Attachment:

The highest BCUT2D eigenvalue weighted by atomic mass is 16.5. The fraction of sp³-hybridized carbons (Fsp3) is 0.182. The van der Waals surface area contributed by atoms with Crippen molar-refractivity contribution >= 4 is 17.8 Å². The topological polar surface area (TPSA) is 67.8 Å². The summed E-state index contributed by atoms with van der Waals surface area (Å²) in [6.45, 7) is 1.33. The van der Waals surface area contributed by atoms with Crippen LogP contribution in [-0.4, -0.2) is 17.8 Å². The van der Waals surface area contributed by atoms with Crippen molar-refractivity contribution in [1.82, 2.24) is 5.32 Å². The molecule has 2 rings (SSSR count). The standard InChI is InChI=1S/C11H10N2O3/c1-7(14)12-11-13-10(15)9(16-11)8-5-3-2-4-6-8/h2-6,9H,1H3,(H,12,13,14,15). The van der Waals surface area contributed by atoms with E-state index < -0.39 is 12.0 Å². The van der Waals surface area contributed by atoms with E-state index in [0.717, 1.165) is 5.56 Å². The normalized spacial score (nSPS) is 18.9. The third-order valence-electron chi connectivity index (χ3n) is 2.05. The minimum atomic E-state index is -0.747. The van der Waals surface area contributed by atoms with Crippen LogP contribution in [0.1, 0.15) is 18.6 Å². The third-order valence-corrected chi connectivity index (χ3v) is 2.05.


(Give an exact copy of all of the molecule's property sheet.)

The highest BCUT2D eigenvalue weighted by atomic mass is 16.5. The fraction of sp³-hybridized carbons (Fsp3) is 0.182. The van der Waals surface area contributed by atoms with Crippen molar-refractivity contribution >= 4 is 17.8 Å². The topological polar surface area (TPSA) is 67.8 Å². The summed E-state index contributed by atoms with van der Waals surface area (Å²) in [6.45, 7) is 1.33. The van der Waals surface area contributed by atoms with Crippen LogP contribution in [-0.4, -0.2) is 17.8 Å². The van der Waals surface area contributed by atoms with Crippen molar-refractivity contribution in [1.82, 2.24) is 5.32 Å². The molecule has 2 rings (SSSR count). The standard InChI is InChI=1S/C11H10N2O3/c1-7(14)12-11-13-10(15)9(16-11)8-5-3-2-4-6-8/h2-6,9H,1H3,(H,12,13,14,15). The van der Waals surface area contributed by atoms with E-state index < -0.39 is 12.0 Å². The van der Waals surface area contributed by atoms with E-state index in [0.717, 1.165) is 5.56 Å². The normalized spacial score (nSPS) is 18.9. The third-order valence-electron chi connectivity index (χ3n) is 2.05. The minimum atomic E-state index is -0.747. The van der Waals surface area contributed by atoms with Crippen LogP contribution in [0.1, 0.15) is 18.6 Å². The third-order valence-corrected chi connectivity index (χ3v) is 2.05.